Beso De Muerte Records
It’s hard to believe that Twin Tribes’ previous LP of originals Ceremony came out in 2019, if only because the Texas-based duo of Luis Navarro and Joel Niño Jr. have stayed so close at hand during the intervening years thanks to their aggressive touring schedule. One might expect that given what road warriors they’ve proven themselves to be, and the deep dig into formative goth influences that their work has displayed, that new album Pendulum would favor the rock side of the melodic darkwave movement. Somewhat contrarily, it’s a record that delves further into their synth-based work in a fashion that both eschews the current (and some might argue derivative) electro-darkwave sound, and maintains their focus on snappy songwriting.
The latter factor is especially important to Pendulum‘s success; Navarro and Niño Jr. have never been far from a solid hook or a catchy riff, but one of the LP’s particular strengths is the way that those elements are delivered effectively without forgoing the atmospherics that are so central to Twin Tribes’ sound. That means that early cuts like “Another Life” and single “Monolith” come out of the gate hard, establishing their mood with synth bass, pads and leads, their icy tension filled out quickly by guitar filigree and tastefully melodramatic vocals. The clip at which the material moves and the pace it maintains without becoming monotonous is impressive; while there’s not a lot of variation in the drum programming and tempos, Twin Tribes use instrumental variation to keep things distinct – see the strummy rhythm guitar on “Sangre de Oro”, or the washy reverbs and overlapping vocals that fill out the excellent “Eternal”.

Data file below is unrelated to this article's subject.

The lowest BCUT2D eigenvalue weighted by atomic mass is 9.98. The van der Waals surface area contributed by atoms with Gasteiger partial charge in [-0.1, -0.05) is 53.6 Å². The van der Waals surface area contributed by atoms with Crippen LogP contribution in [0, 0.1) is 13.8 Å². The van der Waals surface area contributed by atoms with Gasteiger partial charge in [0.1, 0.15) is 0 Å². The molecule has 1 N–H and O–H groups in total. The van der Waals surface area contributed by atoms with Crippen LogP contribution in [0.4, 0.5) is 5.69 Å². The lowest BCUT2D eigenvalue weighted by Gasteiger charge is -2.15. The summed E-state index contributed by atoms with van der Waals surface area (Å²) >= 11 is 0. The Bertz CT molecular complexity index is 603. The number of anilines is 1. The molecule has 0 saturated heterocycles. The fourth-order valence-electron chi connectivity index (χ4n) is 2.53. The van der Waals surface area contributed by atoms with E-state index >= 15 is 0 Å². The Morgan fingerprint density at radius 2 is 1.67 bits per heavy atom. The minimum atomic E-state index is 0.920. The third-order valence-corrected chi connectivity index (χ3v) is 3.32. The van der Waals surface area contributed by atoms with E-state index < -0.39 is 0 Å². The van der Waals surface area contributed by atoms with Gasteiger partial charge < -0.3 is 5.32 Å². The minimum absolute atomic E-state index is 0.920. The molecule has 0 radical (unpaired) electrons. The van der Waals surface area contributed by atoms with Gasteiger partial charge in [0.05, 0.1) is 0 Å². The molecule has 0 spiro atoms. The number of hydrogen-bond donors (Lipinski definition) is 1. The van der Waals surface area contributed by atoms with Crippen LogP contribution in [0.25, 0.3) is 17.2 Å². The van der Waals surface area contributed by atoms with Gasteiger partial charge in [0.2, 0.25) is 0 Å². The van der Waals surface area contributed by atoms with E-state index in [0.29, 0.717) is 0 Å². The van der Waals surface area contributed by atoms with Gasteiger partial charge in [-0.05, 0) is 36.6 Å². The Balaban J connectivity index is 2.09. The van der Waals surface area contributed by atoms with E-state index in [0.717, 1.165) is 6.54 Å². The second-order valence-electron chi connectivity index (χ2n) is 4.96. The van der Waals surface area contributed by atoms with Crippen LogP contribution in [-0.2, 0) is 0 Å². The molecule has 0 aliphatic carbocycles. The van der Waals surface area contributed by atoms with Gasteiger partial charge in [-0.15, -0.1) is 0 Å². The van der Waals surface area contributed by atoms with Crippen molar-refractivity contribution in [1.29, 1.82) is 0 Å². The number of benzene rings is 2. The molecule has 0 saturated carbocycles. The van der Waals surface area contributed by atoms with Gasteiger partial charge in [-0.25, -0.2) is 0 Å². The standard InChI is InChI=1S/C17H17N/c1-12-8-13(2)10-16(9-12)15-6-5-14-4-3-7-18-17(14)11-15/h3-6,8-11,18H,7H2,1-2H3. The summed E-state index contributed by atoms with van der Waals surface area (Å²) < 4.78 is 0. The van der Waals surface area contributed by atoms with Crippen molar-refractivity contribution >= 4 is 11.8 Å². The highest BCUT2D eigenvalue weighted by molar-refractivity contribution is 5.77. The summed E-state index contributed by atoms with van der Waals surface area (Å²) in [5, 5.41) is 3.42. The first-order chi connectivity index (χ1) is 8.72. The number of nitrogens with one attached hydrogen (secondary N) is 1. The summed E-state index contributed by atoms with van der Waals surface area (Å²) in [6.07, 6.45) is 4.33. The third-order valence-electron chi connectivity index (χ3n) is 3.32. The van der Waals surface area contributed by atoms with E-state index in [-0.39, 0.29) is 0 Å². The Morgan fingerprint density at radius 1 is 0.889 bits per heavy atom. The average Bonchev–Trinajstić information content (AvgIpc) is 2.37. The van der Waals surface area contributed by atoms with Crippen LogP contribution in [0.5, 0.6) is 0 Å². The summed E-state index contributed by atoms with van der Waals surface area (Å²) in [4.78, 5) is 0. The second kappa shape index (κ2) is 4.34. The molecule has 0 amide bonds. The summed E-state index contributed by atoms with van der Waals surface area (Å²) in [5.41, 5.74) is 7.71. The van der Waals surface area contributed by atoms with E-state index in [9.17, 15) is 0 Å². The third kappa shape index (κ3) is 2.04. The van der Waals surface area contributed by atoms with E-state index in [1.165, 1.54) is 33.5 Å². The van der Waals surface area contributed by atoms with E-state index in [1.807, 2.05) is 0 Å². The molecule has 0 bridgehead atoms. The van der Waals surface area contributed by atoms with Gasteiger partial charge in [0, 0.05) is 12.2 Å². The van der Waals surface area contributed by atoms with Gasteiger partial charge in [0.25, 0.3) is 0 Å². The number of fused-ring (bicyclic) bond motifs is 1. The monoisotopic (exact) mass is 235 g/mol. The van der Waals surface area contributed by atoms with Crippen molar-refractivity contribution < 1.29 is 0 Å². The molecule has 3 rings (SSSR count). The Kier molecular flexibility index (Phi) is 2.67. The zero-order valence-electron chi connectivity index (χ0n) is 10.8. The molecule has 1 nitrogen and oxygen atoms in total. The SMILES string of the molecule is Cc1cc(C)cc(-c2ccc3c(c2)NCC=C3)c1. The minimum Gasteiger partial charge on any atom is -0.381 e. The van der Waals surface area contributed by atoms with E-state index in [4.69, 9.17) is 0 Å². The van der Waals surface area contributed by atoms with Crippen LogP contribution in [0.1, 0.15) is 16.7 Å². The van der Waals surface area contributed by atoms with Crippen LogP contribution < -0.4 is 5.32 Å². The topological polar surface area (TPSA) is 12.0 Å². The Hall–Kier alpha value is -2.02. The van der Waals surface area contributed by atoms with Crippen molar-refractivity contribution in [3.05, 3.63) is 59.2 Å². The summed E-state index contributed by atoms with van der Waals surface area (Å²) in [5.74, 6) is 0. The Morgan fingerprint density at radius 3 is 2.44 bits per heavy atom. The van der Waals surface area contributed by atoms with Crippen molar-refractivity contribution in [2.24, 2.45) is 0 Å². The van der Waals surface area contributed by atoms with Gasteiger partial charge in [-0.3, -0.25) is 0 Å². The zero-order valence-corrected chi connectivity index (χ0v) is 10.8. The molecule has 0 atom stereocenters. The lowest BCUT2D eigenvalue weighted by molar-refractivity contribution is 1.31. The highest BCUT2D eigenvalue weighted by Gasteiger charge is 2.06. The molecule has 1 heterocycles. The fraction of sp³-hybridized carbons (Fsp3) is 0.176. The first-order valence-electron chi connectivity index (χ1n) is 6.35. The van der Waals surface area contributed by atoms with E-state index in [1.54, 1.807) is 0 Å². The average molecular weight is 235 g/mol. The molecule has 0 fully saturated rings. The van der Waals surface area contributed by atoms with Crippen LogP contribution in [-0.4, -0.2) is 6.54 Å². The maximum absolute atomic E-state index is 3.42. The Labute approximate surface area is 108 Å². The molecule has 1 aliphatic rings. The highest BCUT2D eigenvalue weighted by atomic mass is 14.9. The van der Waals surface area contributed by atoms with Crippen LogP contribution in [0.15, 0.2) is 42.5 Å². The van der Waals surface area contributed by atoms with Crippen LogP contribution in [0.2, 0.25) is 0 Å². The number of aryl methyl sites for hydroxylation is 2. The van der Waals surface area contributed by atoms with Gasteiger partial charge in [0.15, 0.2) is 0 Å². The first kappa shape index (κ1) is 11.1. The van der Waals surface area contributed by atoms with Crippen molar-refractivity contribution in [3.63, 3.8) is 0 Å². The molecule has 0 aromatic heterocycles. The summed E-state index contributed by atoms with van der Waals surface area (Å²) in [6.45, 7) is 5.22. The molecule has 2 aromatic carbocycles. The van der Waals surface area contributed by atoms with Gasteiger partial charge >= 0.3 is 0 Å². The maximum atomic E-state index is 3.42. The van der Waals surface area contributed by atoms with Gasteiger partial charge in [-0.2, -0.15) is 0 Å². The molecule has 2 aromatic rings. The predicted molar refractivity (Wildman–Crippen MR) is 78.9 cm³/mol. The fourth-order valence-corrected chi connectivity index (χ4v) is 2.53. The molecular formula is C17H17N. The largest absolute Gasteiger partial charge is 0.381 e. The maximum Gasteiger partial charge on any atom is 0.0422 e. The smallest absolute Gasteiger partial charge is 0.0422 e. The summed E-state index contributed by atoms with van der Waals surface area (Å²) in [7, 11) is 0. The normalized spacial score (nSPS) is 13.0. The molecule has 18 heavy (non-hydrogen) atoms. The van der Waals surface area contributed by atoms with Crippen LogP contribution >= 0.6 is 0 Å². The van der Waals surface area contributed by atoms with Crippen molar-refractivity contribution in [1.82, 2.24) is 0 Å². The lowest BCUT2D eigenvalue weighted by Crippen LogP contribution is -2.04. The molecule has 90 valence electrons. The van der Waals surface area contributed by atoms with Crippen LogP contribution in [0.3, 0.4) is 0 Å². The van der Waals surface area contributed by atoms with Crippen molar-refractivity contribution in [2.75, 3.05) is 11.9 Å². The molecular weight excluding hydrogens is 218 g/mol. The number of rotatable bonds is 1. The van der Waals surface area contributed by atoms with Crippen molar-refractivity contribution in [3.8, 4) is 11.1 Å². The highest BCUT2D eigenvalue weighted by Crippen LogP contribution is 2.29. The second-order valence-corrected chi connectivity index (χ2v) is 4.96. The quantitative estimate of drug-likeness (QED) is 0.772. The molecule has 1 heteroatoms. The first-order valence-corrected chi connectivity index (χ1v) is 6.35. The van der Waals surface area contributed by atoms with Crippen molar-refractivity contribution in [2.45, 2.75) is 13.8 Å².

That rhythmic consistency matches the bounce and punch of the heavy use of synths (which, again, sit far more in line with the earliest forms of new wave and darkwave than modern dark dancefloors) which distinguish Pendulum from Ceremony. If that record doubled down on the pure goth rock genome in their debut tape Shadows, Pendulum swings (no pun intended) in the opposite direction, expanding on Shadows‘ interest in crystalline synth chimes. This shift in instrumentation is admittedly subtle, and doesn’t ever break from the expectations set by Pendulum‘s predecessors. Note how “Temperance” is almost entirely comprised of synths and programming, save for exactly the sort of spiralling guitar lead we’ve come to expect from the duo, yet feels entirely sympatico with the thudding rock of “Sanctuary”.
With those synths keeping things bright and uptempo (well, at least by Twin Tribes’ standards: this is still goth and darkwave we’re talking about), Pendulum maintains the band’s rep as one of the most immediate and enjoyable acts in their field. Three albums in, Navarro and Niño have their aesthetic on lock, and their broad fanbase will be overjoyed to have a new iteration of it after a hiatus from recording. Recommended.